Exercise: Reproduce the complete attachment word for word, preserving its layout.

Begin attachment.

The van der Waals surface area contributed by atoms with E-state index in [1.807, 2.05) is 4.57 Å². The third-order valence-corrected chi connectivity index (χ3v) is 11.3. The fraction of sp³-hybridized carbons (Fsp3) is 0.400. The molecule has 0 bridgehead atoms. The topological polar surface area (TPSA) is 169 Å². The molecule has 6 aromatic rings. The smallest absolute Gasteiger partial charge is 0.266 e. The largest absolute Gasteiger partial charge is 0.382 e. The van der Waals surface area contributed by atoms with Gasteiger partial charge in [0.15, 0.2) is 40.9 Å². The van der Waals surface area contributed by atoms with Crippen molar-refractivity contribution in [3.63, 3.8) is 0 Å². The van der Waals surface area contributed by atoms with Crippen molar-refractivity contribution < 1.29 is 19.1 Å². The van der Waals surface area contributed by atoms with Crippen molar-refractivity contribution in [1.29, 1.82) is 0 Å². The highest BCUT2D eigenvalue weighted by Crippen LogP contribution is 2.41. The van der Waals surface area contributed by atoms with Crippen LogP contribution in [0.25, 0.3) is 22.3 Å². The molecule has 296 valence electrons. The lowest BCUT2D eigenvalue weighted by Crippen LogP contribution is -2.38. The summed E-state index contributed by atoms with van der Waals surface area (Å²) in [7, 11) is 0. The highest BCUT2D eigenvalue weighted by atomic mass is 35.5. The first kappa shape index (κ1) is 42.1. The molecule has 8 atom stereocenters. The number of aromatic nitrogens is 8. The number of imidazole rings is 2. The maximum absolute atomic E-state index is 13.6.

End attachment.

The van der Waals surface area contributed by atoms with E-state index in [1.807, 2.05) is 4.57 Å². The third-order valence-corrected chi connectivity index (χ3v) is 11.3. The fraction of sp³-hybridized carbons (Fsp3) is 0.400. The molecule has 0 bridgehead atoms. The topological polar surface area (TPSA) is 169 Å². The molecule has 6 aromatic rings. The smallest absolute Gasteiger partial charge is 0.266 e. The largest absolute Gasteiger partial charge is 0.382 e. The van der Waals surface area contributed by atoms with Gasteiger partial charge in [0.15, 0.2) is 40.9 Å². The van der Waals surface area contributed by atoms with Crippen molar-refractivity contribution in [3.63, 3.8) is 0 Å². The van der Waals surface area contributed by atoms with Crippen molar-refractivity contribution < 1.29 is 19.1 Å². The van der Waals surface area contributed by atoms with Crippen molar-refractivity contribution in [1.29, 1.82) is 0 Å². The highest BCUT2D eigenvalue weighted by Crippen LogP contribution is 2.41. The van der Waals surface area contributed by atoms with Crippen LogP contribution in [0.25, 0.3) is 22.3 Å². The molecule has 296 valence electrons. The lowest BCUT2D eigenvalue weighted by Crippen LogP contribution is -2.38. The summed E-state index contributed by atoms with van der Waals surface area (Å²) in [7, 11) is 0. The highest BCUT2D eigenvalue weighted by atomic mass is 35.5. The first kappa shape index (κ1) is 42.1. The molecule has 8 atom stereocenters. The number of aromatic nitrogens is 8. The number of imidazole rings is 2. The maximum absolute atomic E-state index is 13.6.